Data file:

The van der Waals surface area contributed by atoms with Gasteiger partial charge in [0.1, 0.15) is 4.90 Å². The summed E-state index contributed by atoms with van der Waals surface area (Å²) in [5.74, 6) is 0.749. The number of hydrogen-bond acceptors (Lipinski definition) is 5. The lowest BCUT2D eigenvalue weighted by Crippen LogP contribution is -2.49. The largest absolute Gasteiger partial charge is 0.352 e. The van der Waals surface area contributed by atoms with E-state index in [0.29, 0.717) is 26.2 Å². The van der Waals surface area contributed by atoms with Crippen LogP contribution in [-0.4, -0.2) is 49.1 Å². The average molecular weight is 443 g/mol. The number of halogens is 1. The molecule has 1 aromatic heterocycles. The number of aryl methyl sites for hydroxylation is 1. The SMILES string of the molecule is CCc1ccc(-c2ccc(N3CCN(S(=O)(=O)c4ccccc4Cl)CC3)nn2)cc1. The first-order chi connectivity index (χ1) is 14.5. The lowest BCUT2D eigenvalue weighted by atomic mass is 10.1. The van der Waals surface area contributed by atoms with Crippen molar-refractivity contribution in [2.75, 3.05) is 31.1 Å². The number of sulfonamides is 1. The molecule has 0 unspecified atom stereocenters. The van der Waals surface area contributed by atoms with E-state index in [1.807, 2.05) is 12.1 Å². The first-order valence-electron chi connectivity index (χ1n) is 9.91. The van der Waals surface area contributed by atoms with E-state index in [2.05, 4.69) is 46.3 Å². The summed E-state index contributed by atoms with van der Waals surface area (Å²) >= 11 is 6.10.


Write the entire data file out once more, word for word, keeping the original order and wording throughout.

The van der Waals surface area contributed by atoms with Gasteiger partial charge in [0.1, 0.15) is 4.90 Å². The summed E-state index contributed by atoms with van der Waals surface area (Å²) in [5.74, 6) is 0.749. The number of hydrogen-bond acceptors (Lipinski definition) is 5. The lowest BCUT2D eigenvalue weighted by Crippen LogP contribution is -2.49. The largest absolute Gasteiger partial charge is 0.352 e. The van der Waals surface area contributed by atoms with E-state index in [0.29, 0.717) is 26.2 Å². The van der Waals surface area contributed by atoms with Crippen LogP contribution in [-0.4, -0.2) is 49.1 Å². The average molecular weight is 443 g/mol. The number of halogens is 1. The molecule has 1 aromatic heterocycles. The number of aryl methyl sites for hydroxylation is 1. The SMILES string of the molecule is CCc1ccc(-c2ccc(N3CCN(S(=O)(=O)c4ccccc4Cl)CC3)nn2)cc1. The first-order chi connectivity index (χ1) is 14.5. The lowest BCUT2D eigenvalue weighted by atomic mass is 10.1. The van der Waals surface area contributed by atoms with Crippen molar-refractivity contribution in [2.75, 3.05) is 31.1 Å². The number of sulfonamides is 1. The molecule has 0 unspecified atom stereocenters. The van der Waals surface area contributed by atoms with E-state index in [1.807, 2.05) is 12.1 Å². The first-order valence-electron chi connectivity index (χ1n) is 9.91. The van der Waals surface area contributed by atoms with E-state index in [2.05, 4.69) is 46.3 Å². The summed E-state index contributed by atoms with van der Waals surface area (Å²) >= 11 is 6.10.